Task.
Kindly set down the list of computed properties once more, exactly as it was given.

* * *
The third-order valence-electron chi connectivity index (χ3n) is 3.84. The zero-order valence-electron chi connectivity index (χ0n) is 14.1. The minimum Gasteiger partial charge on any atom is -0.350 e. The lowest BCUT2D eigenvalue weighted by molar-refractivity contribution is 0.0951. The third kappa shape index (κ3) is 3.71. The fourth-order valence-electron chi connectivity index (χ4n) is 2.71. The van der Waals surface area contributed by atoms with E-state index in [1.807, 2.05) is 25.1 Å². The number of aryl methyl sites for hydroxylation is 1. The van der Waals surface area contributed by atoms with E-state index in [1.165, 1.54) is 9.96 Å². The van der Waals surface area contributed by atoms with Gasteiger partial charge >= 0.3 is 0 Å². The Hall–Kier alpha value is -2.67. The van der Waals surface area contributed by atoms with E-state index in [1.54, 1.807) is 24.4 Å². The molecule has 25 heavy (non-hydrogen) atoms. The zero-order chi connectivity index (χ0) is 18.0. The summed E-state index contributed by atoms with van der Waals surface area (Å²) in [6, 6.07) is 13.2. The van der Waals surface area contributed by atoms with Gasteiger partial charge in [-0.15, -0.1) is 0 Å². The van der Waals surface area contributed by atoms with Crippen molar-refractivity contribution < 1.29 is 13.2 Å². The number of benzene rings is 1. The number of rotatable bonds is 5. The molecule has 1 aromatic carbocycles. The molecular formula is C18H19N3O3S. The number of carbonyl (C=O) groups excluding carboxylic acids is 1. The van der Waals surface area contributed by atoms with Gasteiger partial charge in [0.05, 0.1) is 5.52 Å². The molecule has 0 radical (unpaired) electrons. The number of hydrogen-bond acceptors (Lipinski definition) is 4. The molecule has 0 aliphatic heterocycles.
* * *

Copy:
The third-order valence-electron chi connectivity index (χ3n) is 3.84. The zero-order valence-electron chi connectivity index (χ0n) is 14.1. The minimum Gasteiger partial charge on any atom is -0.350 e. The lowest BCUT2D eigenvalue weighted by molar-refractivity contribution is 0.0951. The third kappa shape index (κ3) is 3.71. The fourth-order valence-electron chi connectivity index (χ4n) is 2.71. The van der Waals surface area contributed by atoms with E-state index in [1.807, 2.05) is 25.1 Å². The number of aryl methyl sites for hydroxylation is 1. The van der Waals surface area contributed by atoms with E-state index in [1.165, 1.54) is 9.96 Å². The van der Waals surface area contributed by atoms with Gasteiger partial charge >= 0.3 is 0 Å². The Hall–Kier alpha value is -2.67. The van der Waals surface area contributed by atoms with E-state index in [1.54, 1.807) is 24.4 Å². The molecule has 25 heavy (non-hydrogen) atoms. The zero-order chi connectivity index (χ0) is 18.0. The summed E-state index contributed by atoms with van der Waals surface area (Å²) in [6, 6.07) is 13.2. The van der Waals surface area contributed by atoms with Gasteiger partial charge in [-0.15, -0.1) is 0 Å². The van der Waals surface area contributed by atoms with Crippen molar-refractivity contribution < 1.29 is 13.2 Å². The number of benzene rings is 1. The number of rotatable bonds is 5. The molecule has 1 aromatic carbocycles. The molecular formula is C18H19N3O3S. The number of carbonyl (C=O) groups excluding carboxylic acids is 1. The van der Waals surface area contributed by atoms with Gasteiger partial charge in [0.05, 0.1) is 5.52 Å². The molecule has 0 radical (unpaired) electrons. The number of hydrogen-bond acceptors (Lipinski definition) is 4. The molecule has 0 aliphatic heterocycles.